Uzbekistan Harrassing Journalists?

by Joshua Foust on 11/27/2007 · 1 comment

Let us never forget the journalists who have given their lives in the pursuit of truth. Though the number of murdered journalists in Russia is appalling, I have been surprised at the relatively small number of journalists killed in Uzbekistan (Alisher Saipov’s recent murder was so shocking in part because it was a rare occurrence).

I bring this up because while there are comparatively few Uzbek journalists who get murdered, there are many who are harassed, arrested without cause, and tortured. Libertad at neweurasia—Uzbekistan reports:

The fear of editors is justified. Elections day is coming closer and the atmosphere in Uzbekistan is getting very tense. In order to keep order and “pro-Karimov” mood in the country, law enforcement agencies will do their best to shut up every mind that contradicts to the one coming from Oq Saroi (White Houe). Due to this and to the fact that Alisher Saipov, a prominent journalist who severely criticized Karimov’s policy, was recently killed, today everyone in Uzbekistan, especially media workers, are careful of their steps.

This is not idle fear. Of course, if anyone thinks Karimov won’t do what he needs to to win the upcoming election, they’re quite silly. That does not make it not worthwhile, however; I just hope any who stick their necks out don’t lose them.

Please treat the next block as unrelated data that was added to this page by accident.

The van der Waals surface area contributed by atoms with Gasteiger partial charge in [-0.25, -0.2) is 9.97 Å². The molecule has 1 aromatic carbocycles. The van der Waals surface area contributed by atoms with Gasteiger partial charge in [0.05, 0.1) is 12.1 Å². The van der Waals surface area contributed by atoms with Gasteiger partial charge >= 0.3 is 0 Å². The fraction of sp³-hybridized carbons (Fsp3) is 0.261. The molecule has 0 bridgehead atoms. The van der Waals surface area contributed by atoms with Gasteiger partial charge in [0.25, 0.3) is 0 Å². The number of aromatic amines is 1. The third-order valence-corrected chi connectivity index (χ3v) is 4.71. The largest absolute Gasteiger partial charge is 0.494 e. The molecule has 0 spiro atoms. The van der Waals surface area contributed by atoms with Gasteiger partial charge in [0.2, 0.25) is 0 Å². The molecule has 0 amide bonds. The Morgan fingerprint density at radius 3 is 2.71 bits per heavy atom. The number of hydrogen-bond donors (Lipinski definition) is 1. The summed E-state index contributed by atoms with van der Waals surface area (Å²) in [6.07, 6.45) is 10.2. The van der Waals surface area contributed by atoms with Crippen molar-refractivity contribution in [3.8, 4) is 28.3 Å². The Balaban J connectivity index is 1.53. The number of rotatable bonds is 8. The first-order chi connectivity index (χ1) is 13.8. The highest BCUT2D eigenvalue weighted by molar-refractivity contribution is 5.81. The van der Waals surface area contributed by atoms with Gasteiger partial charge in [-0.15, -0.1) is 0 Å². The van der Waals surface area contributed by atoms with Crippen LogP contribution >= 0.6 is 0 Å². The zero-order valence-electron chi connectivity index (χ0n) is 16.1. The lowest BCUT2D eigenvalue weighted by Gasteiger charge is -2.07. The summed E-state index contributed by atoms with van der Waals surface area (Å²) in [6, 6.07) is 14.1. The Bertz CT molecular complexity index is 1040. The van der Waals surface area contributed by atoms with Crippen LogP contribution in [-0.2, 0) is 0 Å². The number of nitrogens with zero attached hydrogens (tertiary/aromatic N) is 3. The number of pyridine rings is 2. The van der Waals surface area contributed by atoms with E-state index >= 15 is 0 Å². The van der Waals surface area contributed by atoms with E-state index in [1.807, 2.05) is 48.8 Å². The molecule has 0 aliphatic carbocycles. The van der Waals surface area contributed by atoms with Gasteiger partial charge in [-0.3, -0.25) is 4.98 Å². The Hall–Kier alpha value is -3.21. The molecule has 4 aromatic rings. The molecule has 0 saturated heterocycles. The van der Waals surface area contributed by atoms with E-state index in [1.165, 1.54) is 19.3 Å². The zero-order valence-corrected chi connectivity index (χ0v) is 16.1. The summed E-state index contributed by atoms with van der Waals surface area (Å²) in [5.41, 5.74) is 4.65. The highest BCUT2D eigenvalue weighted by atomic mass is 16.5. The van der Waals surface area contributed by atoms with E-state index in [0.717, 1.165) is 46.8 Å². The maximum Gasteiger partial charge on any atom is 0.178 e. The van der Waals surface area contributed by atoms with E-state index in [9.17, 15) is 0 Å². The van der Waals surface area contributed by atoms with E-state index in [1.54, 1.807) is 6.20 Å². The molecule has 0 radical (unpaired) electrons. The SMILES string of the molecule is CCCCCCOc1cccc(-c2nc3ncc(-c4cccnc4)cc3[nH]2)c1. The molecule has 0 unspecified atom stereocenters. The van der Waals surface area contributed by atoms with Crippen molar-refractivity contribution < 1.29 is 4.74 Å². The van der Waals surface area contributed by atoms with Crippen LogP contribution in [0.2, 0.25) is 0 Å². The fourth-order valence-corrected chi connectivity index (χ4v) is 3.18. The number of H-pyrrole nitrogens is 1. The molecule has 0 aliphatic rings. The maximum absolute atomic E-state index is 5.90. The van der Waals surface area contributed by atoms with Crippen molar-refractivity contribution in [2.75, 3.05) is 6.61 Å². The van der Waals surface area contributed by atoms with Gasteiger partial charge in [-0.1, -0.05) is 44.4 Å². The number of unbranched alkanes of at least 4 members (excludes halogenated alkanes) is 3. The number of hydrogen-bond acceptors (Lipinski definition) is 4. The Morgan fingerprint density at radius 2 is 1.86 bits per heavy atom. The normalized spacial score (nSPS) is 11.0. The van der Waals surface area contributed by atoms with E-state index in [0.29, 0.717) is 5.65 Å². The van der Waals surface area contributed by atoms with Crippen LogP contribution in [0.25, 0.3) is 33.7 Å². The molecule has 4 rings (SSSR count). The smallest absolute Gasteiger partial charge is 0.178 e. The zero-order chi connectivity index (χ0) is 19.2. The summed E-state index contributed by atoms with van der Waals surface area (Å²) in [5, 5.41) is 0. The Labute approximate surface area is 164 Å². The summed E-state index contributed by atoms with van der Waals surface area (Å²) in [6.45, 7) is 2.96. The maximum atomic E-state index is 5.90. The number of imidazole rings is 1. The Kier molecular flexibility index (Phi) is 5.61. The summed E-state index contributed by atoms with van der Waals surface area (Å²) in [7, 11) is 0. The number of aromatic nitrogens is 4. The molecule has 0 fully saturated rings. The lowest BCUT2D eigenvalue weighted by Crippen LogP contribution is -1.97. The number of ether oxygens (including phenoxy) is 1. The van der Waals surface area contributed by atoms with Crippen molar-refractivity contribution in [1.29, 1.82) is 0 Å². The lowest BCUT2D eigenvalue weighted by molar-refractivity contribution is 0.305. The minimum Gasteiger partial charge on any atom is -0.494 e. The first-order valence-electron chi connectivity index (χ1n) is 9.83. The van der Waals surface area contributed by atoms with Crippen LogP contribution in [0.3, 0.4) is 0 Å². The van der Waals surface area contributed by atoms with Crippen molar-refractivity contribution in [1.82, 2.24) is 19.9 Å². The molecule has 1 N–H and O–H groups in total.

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This post was written by...

– author of 1848 posts on 17_PersonNotFound.

Joshua Foust is a Fellow at the American Security Project and the author of Afghanistan Journal: Selections from His research focuses primarily on Central and South Asia. Joshua is a correspondent for The Atlantic and a columnist for PBS Need to Know. Joshua appears regularly on the BBC World News, Aljazeera, and international public radio. Joshua's writing has appeared in the Columbia Journalism Review, Foreign Policy’s AfPak Channel, the New York Times, Reuters, and the Christian Science Monitor. Follow him on twitter: @joshuafoust

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{ 1 comment }

Brian November 27, 2007 at 1:56 pm

Well, he doesn’t really need to do this to “win” the upcoming election. I’m sure ‘official’ turnout will be unbelievably high and it’ll be in Karimov’s favor, regardless of offical mood. My guess is the reason for the clampdown (if they are indeed clamping down any more than the usual everyday clampdown) is to make sure that this election doesn’t actually turn into some kind of expression of the voter’s real thinking.
You wouldn’t want that to happen.

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